Athletes indicated perceiving the impact of load on their body and also on their performance. Consequently, they need to communicate health complaints with the coach or the physiotherapist in case ‘something feels not right’. Such communication should go both ways. The coach and physiotherapist should monitor the athlete and should be aware that changes in performance can be related to a potential sports injury. A critical point in the development of sports injury prevention strategies, according to our participants’ views, was based on giving a voice to the athlete, thus establishing an open communication channel in the team and sharing responsibility in the decision-making process regarding athletes’ health and performance. The importance of communication for sports injury prevention has been addressed in the recent literature. Poor communication in the team has been associated with injuries in soccer.33 Staff communication and teamwork has been suggested as important components of successful implementation of sports injury prevention strategies.34–36 Also, load management was referred to many times as a continuous process that depends on communication and teamwork. This relationship between performance monitoring and sports injury risk has been addressed in the literature,35–37 where shared decision-making to adjust training schedule, or where competition participation depends on a ‘good’ communication and on an integrated team.
It is all about performance!
Performance was many times referred to as the main goal in the career of the elite sports participants of this study, while the importance of sports injury prevention was acknowledged because of the detrimental effect that sports injuries may have on sports performance. How sports injuries affect performance has already been described in the literature, suggesting that high injury rates can negatively affect the success of a team.3 31 Our participants perceived that performance was impaired because of sports injuries. In a previous study, this same group of participants described injury based on performance limitation.20 Our participants acknowledged the idea that sports injury prevention strategies are ‘part of training’ and can improve performance. The sports medicine literature has already described that sports injury prevention interventions can be associated with performance enhancement.6 38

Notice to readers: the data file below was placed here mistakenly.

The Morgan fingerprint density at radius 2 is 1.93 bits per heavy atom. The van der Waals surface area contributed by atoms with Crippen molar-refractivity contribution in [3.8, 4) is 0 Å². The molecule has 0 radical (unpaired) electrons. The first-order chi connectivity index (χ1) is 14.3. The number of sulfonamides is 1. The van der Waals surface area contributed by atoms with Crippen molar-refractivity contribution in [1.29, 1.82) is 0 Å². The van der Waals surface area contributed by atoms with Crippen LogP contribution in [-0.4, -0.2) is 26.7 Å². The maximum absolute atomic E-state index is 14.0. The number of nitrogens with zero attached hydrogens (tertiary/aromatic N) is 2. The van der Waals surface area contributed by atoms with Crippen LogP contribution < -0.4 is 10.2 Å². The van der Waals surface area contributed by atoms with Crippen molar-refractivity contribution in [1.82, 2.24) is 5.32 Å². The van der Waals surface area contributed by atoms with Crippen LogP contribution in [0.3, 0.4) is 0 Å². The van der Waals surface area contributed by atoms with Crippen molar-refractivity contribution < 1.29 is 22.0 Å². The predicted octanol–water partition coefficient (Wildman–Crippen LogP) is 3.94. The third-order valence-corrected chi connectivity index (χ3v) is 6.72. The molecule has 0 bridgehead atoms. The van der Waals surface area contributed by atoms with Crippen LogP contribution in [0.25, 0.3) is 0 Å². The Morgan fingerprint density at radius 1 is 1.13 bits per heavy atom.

Due to the dynamic nature of the training routine in elite sports, sports injury prevention strategies need to be continuously adjusted to the athlete’s condition and to the training/competition schedule. When including some strategies as preventive exercises and strengthening training, load will increase and the delicate balance between load and load capacity will need to be monitored. The uptake of sports injury prevention interventions and the challenges of their implementation has been a topic in several studies.4 9 39 It was stressed by some of our participants that sports injury prevention efforts should never impact performance negatively. In this sense, fixed protocols with proven efficacy presented in the literature do not seem to be applicable to the individual athlete. The most part of sports injury prevention interventions neither allow adjustments of the athlete’s training programme, nor of the shared decision-making process that shapes the individualised programme. If in other domains of the management of the athlete’s health, such as return to sports and rehabilitation, there is a plea to develop more individualised and athlete-centred strategies,31 40 41 then the sports injury prevention domain lags behind. One can argue that there is a mismatch between described effective and fixed protocols, and the dynamic context of elite sports.
The trustworthiness of our findings was strengthened by the applied methodological strategies.42 To increase the credibility of our findings we used triangulation of sources by including different groups (ie, athletes, coaches and physiotherapists). We also had two coders analysing the data independently. The fact that the third coder was someone outside the sports medicine field but with vast experience in qualitative research, provided a degree of neutrality to our findings. This improved the confirmability, and also the dependability of this study. Regarding transferability, our participants were part of a very specific group participating in Olympic games and international competitions from different sports. We covered a wide range of perceptions to capture the broadest possible set of information and experiences from the participants. However, no comparison should be made with other sports contexts.